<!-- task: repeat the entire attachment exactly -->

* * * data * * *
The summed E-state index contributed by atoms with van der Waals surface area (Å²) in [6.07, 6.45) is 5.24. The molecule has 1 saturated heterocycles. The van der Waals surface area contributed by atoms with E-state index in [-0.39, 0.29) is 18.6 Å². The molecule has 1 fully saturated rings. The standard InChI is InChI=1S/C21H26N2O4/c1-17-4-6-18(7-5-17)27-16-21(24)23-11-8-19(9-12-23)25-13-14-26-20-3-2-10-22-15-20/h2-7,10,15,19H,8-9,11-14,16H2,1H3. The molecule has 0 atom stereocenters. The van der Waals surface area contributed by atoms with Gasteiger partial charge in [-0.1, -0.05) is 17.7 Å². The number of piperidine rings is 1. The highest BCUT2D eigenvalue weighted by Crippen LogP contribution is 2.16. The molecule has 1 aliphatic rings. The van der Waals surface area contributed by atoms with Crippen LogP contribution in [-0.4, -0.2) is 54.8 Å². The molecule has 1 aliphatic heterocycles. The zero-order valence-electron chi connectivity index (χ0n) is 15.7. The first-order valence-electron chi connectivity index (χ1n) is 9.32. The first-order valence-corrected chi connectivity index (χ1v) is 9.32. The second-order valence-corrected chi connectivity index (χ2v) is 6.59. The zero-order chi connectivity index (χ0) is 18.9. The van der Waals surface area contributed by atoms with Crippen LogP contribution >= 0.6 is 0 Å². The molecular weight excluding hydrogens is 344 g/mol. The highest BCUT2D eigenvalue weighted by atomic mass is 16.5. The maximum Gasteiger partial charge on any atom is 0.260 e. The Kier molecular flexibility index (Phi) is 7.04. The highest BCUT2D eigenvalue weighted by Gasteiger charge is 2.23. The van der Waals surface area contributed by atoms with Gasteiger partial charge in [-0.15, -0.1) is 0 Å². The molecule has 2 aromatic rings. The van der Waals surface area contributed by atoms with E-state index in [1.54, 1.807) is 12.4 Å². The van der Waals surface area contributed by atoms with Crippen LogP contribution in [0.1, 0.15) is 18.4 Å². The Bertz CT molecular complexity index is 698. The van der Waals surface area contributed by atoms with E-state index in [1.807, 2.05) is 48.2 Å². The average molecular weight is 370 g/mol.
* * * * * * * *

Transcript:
The summed E-state index contributed by atoms with van der Waals surface area (Å²) in [6.07, 6.45) is 5.24. The molecule has 1 saturated heterocycles. The van der Waals surface area contributed by atoms with E-state index in [-0.39, 0.29) is 18.6 Å². The molecule has 1 fully saturated rings. The standard InChI is InChI=1S/C21H26N2O4/c1-17-4-6-18(7-5-17)27-16-21(24)23-11-8-19(9-12-23)25-13-14-26-20-3-2-10-22-15-20/h2-7,10,15,19H,8-9,11-14,16H2,1H3. The molecule has 0 atom stereocenters. The van der Waals surface area contributed by atoms with Gasteiger partial charge in [-0.1, -0.05) is 17.7 Å². The number of piperidine rings is 1. The highest BCUT2D eigenvalue weighted by Crippen LogP contribution is 2.16. The molecule has 1 aliphatic rings. The van der Waals surface area contributed by atoms with Crippen LogP contribution in [-0.4, -0.2) is 54.8 Å². The molecule has 1 aliphatic heterocycles. The zero-order valence-electron chi connectivity index (χ0n) is 15.7. The first-order valence-electron chi connectivity index (χ1n) is 9.32. The first-order valence-corrected chi connectivity index (χ1v) is 9.32. The second-order valence-corrected chi connectivity index (χ2v) is 6.59. The zero-order chi connectivity index (χ0) is 18.9. The van der Waals surface area contributed by atoms with Crippen LogP contribution >= 0.6 is 0 Å². The molecular weight excluding hydrogens is 344 g/mol. The highest BCUT2D eigenvalue weighted by atomic mass is 16.5. The maximum Gasteiger partial charge on any atom is 0.260 e. The Kier molecular flexibility index (Phi) is 7.04. The highest BCUT2D eigenvalue weighted by Gasteiger charge is 2.23. The van der Waals surface area contributed by atoms with Gasteiger partial charge in [-0.15, -0.1) is 0 Å². The molecule has 2 aromatic rings. The van der Waals surface area contributed by atoms with E-state index in [1.54, 1.807) is 12.4 Å². The van der Waals surface area contributed by atoms with Crippen LogP contribution in [0.1, 0.15) is 18.4 Å². The Bertz CT molecular complexity index is 698. The van der Waals surface area contributed by atoms with E-state index in [1.807, 2.05) is 48.2 Å². The average molecular weight is 370 g/mol.